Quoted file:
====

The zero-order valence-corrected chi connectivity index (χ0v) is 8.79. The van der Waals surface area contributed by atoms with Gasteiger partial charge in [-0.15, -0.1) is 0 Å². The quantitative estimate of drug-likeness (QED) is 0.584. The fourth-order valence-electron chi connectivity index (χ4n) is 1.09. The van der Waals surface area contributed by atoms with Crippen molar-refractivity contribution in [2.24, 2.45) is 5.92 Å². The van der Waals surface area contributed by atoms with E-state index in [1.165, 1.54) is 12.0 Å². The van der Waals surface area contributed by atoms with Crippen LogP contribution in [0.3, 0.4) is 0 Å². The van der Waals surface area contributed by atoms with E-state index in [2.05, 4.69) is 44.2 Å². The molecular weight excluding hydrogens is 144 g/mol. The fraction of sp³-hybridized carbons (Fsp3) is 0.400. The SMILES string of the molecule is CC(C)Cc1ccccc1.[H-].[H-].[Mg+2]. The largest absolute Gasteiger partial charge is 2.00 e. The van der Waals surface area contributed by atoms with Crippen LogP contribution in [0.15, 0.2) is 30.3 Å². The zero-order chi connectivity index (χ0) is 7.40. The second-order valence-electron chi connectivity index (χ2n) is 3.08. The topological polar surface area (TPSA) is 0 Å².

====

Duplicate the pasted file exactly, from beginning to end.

The zero-order valence-corrected chi connectivity index (χ0v) is 8.79. The van der Waals surface area contributed by atoms with Gasteiger partial charge in [-0.15, -0.1) is 0 Å². The quantitative estimate of drug-likeness (QED) is 0.584. The fourth-order valence-electron chi connectivity index (χ4n) is 1.09. The van der Waals surface area contributed by atoms with Crippen molar-refractivity contribution in [2.24, 2.45) is 5.92 Å². The van der Waals surface area contributed by atoms with E-state index in [1.165, 1.54) is 12.0 Å². The van der Waals surface area contributed by atoms with Crippen LogP contribution in [0.3, 0.4) is 0 Å². The van der Waals surface area contributed by atoms with E-state index in [2.05, 4.69) is 44.2 Å². The molecular weight excluding hydrogens is 144 g/mol. The fraction of sp³-hybridized carbons (Fsp3) is 0.400. The SMILES string of the molecule is CC(C)Cc1ccccc1.[H-].[H-].[Mg+2]. The largest absolute Gasteiger partial charge is 2.00 e. The van der Waals surface area contributed by atoms with Crippen LogP contribution in [0.15, 0.2) is 30.3 Å². The zero-order chi connectivity index (χ0) is 7.40. The second-order valence-electron chi connectivity index (χ2n) is 3.08. The topological polar surface area (TPSA) is 0 Å².